police officer


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police officer

n.
A policeman or policewoman.

police officer

n
(Law) a member of a police force, esp a constable; policeman. Often (esp as form of address) shortened to: officer

police′ of`ficer


n.
a policeman or policewoman.
[1790–1800]
ThesaurusAntonymsRelated WordsSynonymsLegend:
Noun1.police officer - a member of a police forcepolice officer - a member of a police force; "it was an accident, officer"
constabulary, police, police force, law - the force of policemen and officers; "the law came looking for him"
bobby - an informal term for a British policeman
cop, fuzz, copper, pig, bull - uncomplimentary terms for a policeman
police captain, police chief, captain - a policeman in charge of a precinct
police constable, constable - a police officer of the lowest rank
detective, police detective, tec, investigator - a police officer who investigates crimes
gendarme - a French policeman
inspector - a high ranking police officer
law officer, lawman, peace officer - an officer of the law
motorcycle cop, motorcycle policeman, speed cop - a policeman who rides a motorcycle (and who checks the speeds of motorists)
police matron, policewoman - a woman policeman
Mountie - colloquial term for a member of the Royal Canadian Mounted Police
shoofly - an undercover police officer who investigates other policemen
traffic cop - a policeman who controls the flow of automobile traffic
trooper - a mounted policeman
state trooper, trooper - a state police officer

police officer

noun cop (slang), officer, pig (offensive slang), bobby (informal), copper (slang), constable, plod (Brit. slang), peeler (Irish and obsolete Brit. slang), gendarme (slang), fuzz (slang), woodentop (slang), bizzy (informal), flatfoot (slang), rozzer (slang), policeman or policewoman a meeting of senior police officers

police officer

noun
A member of a law-enforcement agency:
Informal: cop, law.
Slang: bull, copper, flatfoot, fuzz, gendarme, heat, man (often uppercase).
Chiefly British: bobby, constable, peeler.
Translations
policista
politibetjent
poliisi
policajac
rendőr
警察官
경찰관
policaj
polis
เจ้าหน้าที่ตำรวจ
cảnh sátviên cảnh sát

police officer

n (man) → agente m di polizia; (woman) → donna f poliziotto inv

police officer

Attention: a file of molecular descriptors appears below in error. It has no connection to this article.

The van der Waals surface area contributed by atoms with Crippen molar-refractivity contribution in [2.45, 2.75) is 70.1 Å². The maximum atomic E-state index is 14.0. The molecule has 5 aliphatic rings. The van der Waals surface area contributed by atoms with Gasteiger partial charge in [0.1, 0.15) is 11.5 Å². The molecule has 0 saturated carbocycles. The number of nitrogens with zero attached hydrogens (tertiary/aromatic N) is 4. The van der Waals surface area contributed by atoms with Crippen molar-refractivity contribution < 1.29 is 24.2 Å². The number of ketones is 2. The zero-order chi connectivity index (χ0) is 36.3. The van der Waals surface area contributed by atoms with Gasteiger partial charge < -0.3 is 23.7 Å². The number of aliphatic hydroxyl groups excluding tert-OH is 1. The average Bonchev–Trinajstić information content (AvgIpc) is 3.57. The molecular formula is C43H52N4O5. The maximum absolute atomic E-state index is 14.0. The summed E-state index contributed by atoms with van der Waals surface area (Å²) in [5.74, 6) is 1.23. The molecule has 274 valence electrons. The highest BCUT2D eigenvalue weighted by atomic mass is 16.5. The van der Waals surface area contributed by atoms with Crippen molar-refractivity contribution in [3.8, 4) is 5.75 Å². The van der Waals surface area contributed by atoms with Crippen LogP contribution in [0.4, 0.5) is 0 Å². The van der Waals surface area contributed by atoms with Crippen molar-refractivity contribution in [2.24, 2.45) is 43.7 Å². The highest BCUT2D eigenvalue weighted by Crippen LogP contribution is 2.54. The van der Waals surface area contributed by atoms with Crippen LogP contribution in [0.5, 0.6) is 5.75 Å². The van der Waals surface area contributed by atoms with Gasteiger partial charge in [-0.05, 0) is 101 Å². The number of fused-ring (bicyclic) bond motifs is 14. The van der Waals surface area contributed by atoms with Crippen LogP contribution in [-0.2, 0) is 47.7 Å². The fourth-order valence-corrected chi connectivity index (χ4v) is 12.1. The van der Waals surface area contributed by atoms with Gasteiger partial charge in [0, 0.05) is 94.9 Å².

شُرْطِيّ policista politibetjent Polizist αστυνομικός agente de policía poliisi gardien de la paix policajac agente di polizia 警察官 경찰관 politiebeambte politibetjent policjant agente da polícia, policial полицейский polis เจ้าหน้าที่ตำรวจ polis görevlisi viên cảnh sát 警官
References in classic literature ?
We can soon see," replied the police officer, and ringing a bell he summoned an assistant to whom he issued a few directions.
Tarzan realized now what was the meaning of their visit to the police officer.
A police officer, regardless of the frost, stood at the entrance, gorgeous in his uniform.
Let her see the police officer in plain clothes enter the room.
And then he stood at ease, self-revealed in his own sinister identity--a police officer in plain clothes.
A carriage waited at the door, the coachman was on the box, and a police officer sat beside him.
When it arrived there, four guards and a police officer, who accompanied it, mounted into the heavy machine and closed the shutters; then through an opening cautiously made, the policeman began to watch the length of the Rue Cocatrix, as if he was waiting for some one.
This is Bermondsey Sal," said one police officer, bending over the bedraggled heap of tattered shawl and dirty skirt.
They were his fellow-citizens gone wrong because of imperfect education, Chief Inspector Heat believed; but allowing for that difference, he could understand the mind of a burglar, because, as a matter of fact, the mind and the instincts of a burglar are of the same kind as the mind and the instincts of a police officer.
A straight whisky; for the night is bitter," said the police officer.
Police were stationed at the brightly lit entrance which was carpeted with red baize, and not only gendarmes but dozens of police officers and even the police master himself stood at the porch.
It was not until that remarkable document was made public that the world dreamed of there being any connection between the assassination of the King and Queen of Portugal and the murders of the New York City police officers.

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